Diesel prices in the wholesale and futures markets have trended higher over the past several trading days, but retail prices are still stuck in the past. And that’s to be expected.
For the fifth consecutive week, the benchmark Department of Energy/Energy Information Administration average national retail price declined, this time by 1.2 cents per gallon to $4.282. It’s also the 14th drop in the last 17 weeks, a decline that has taken the data point used for most fuel surcharges down $1.053 a gallon from the $5.333 recorded Nov. 7, the last time the DOE/EIA price rose.
The decline in the DOE/EIA price comes as futures and wholesale prices — the latter tracks the direction for the former fairly closely — had been mostly flat before an upturn last week. Ultra low sulfur diesel on the CME commodity exchange settled Feb. 17 at $2.7121 per gallon, a recent low, before moving back over $2.90 Friday. The ULSD price settled Monday slightly lower at $2.8866 a gallon.
The gap between retail diesel and wholesale prices, as measured in the FUELS.USA data series in FreightWaves SONAR, has been dropping for several weeks. Given the upward move in wholesale prices the past two weeks, it leads to the conclusion that retail prices are headed back toward a more normal relationship with wholesale prices and this movement is tied more to what happened in the past rather than what’s happening now. The spread stood at $1.618 per gallon on Feb. 18. It was $1.322 a gallon Monday, dropping almost 30 cents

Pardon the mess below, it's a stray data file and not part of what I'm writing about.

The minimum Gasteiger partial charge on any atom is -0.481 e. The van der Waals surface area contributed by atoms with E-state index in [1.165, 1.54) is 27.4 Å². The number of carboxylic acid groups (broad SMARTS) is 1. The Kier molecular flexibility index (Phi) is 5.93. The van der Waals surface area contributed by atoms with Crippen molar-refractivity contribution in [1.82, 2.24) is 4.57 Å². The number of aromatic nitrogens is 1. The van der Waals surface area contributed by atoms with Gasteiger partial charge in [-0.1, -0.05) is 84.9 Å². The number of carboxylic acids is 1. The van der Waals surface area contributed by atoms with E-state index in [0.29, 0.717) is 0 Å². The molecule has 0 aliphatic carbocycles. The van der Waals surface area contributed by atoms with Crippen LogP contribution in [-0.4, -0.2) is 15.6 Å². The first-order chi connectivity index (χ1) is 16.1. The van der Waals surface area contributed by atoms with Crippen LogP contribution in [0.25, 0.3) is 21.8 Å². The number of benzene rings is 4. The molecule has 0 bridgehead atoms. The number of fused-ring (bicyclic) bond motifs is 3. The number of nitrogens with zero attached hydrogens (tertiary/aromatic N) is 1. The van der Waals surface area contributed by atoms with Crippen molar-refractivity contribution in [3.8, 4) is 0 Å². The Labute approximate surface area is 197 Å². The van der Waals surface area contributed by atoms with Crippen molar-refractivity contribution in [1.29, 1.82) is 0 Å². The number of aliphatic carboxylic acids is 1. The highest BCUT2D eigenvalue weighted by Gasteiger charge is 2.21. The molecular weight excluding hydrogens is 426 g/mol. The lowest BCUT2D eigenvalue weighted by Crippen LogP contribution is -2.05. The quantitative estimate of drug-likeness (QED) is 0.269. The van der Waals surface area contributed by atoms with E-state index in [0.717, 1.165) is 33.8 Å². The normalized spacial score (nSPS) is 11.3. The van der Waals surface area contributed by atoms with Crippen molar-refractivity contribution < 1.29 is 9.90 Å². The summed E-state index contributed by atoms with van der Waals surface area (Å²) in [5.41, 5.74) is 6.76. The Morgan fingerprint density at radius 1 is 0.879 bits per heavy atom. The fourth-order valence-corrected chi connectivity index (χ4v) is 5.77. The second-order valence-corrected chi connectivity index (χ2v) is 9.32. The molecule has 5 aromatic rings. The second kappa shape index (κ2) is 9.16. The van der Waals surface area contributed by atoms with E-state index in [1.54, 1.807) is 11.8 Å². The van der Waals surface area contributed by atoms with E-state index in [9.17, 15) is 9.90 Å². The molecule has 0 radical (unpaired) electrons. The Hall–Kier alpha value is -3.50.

But the average wholesale diesel price during that time as reflected in the ULSDR.USA data series in SONAR rose to $3.105 per gallon from $2.937 on Feb. 18, moving upward even as retail prices have dropped.
The FUELS.USA spread is moving toward a more normal level that tends to average out in a range of $1 to $1.10 per gallon. But outside of a brief period in early January, the spread has not been in that historical range since November.
Diesel received its biggest recent jolt at the start of February when the European Union implemented its latest round of restrictions on Russian diesel exports. It banned Russian waterborne sales into any EU member country. It also put a $100 per barrel cap on the price of diesel for any shipments involving a tanker insured by a company in the EU or flying its flag.
At the enormous CERAWeek by S&P Global conference in Houston on Monday, Chevron CEO Mike Wirth kicked off the 7,500-person event by noting that a true test of the impact of those EU restrictions has not yet occurred.
Wirth said the restrictions, aimed at keeping Russia supplies on the market but pushing them into other countries at higher freight rates, introduced “new rigidities” into the oil products market. That market, according to Wirth, has always operated as “one big just-in-time system.”
“There’s not a lot of swing capacity and not a lot of inventory capacity,” Wirth said. The supply chain for oil products is “normally optimized” but will now face constraints because of various restrictions tied to the EU actions.
That raises the potential impact of “an unexpected event,” Wirth said.